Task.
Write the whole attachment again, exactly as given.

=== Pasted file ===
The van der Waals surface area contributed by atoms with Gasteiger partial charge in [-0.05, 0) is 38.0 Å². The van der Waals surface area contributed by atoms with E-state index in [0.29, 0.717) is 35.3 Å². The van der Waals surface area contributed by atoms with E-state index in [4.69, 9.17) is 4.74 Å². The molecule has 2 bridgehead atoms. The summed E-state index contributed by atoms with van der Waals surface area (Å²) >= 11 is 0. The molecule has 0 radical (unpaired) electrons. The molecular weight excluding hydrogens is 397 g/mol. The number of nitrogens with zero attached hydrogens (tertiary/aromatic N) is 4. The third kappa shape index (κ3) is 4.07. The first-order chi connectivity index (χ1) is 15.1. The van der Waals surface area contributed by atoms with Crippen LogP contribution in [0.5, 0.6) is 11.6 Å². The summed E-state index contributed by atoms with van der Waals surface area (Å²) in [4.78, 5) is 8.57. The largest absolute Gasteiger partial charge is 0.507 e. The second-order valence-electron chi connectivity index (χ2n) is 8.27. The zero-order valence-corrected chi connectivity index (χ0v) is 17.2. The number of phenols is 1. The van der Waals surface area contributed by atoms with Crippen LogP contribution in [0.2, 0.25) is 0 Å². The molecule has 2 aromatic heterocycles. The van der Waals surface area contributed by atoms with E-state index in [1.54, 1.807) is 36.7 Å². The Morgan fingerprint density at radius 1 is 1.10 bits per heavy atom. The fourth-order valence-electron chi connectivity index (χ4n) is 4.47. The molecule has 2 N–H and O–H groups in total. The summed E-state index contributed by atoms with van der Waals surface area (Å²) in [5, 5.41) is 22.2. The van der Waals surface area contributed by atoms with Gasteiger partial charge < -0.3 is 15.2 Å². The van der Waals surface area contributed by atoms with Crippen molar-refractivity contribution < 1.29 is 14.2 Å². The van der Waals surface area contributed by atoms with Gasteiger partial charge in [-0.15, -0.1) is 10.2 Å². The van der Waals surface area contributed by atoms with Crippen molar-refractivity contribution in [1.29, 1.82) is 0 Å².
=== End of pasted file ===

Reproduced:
The van der Waals surface area contributed by atoms with Gasteiger partial charge in [-0.05, 0) is 38.0 Å². The van der Waals surface area contributed by atoms with E-state index in [0.29, 0.717) is 35.3 Å². The van der Waals surface area contributed by atoms with E-state index in [4.69, 9.17) is 4.74 Å². The molecule has 2 bridgehead atoms. The summed E-state index contributed by atoms with van der Waals surface area (Å²) >= 11 is 0. The molecule has 0 radical (unpaired) electrons. The molecular weight excluding hydrogens is 397 g/mol. The number of nitrogens with zero attached hydrogens (tertiary/aromatic N) is 4. The third kappa shape index (κ3) is 4.07. The first-order chi connectivity index (χ1) is 15.1. The van der Waals surface area contributed by atoms with Crippen LogP contribution in [0.5, 0.6) is 11.6 Å². The summed E-state index contributed by atoms with van der Waals surface area (Å²) in [4.78, 5) is 8.57. The largest absolute Gasteiger partial charge is 0.507 e. The second-order valence-electron chi connectivity index (χ2n) is 8.27. The zero-order valence-corrected chi connectivity index (χ0v) is 17.2. The number of phenols is 1. The van der Waals surface area contributed by atoms with Crippen LogP contribution in [0.2, 0.25) is 0 Å². The molecule has 2 aromatic heterocycles. The van der Waals surface area contributed by atoms with E-state index in [1.54, 1.807) is 36.7 Å². The Morgan fingerprint density at radius 1 is 1.10 bits per heavy atom. The fourth-order valence-electron chi connectivity index (χ4n) is 4.47. The molecule has 2 N–H and O–H groups in total. The summed E-state index contributed by atoms with van der Waals surface area (Å²) in [5, 5.41) is 22.2. The van der Waals surface area contributed by atoms with Gasteiger partial charge < -0.3 is 15.2 Å². The van der Waals surface area contributed by atoms with Crippen molar-refractivity contribution < 1.29 is 14.2 Å². The van der Waals surface area contributed by atoms with Gasteiger partial charge in [-0.15, -0.1) is 10.2 Å². The van der Waals surface area contributed by atoms with Crippen molar-refractivity contribution in [1.29, 1.82) is 0 Å².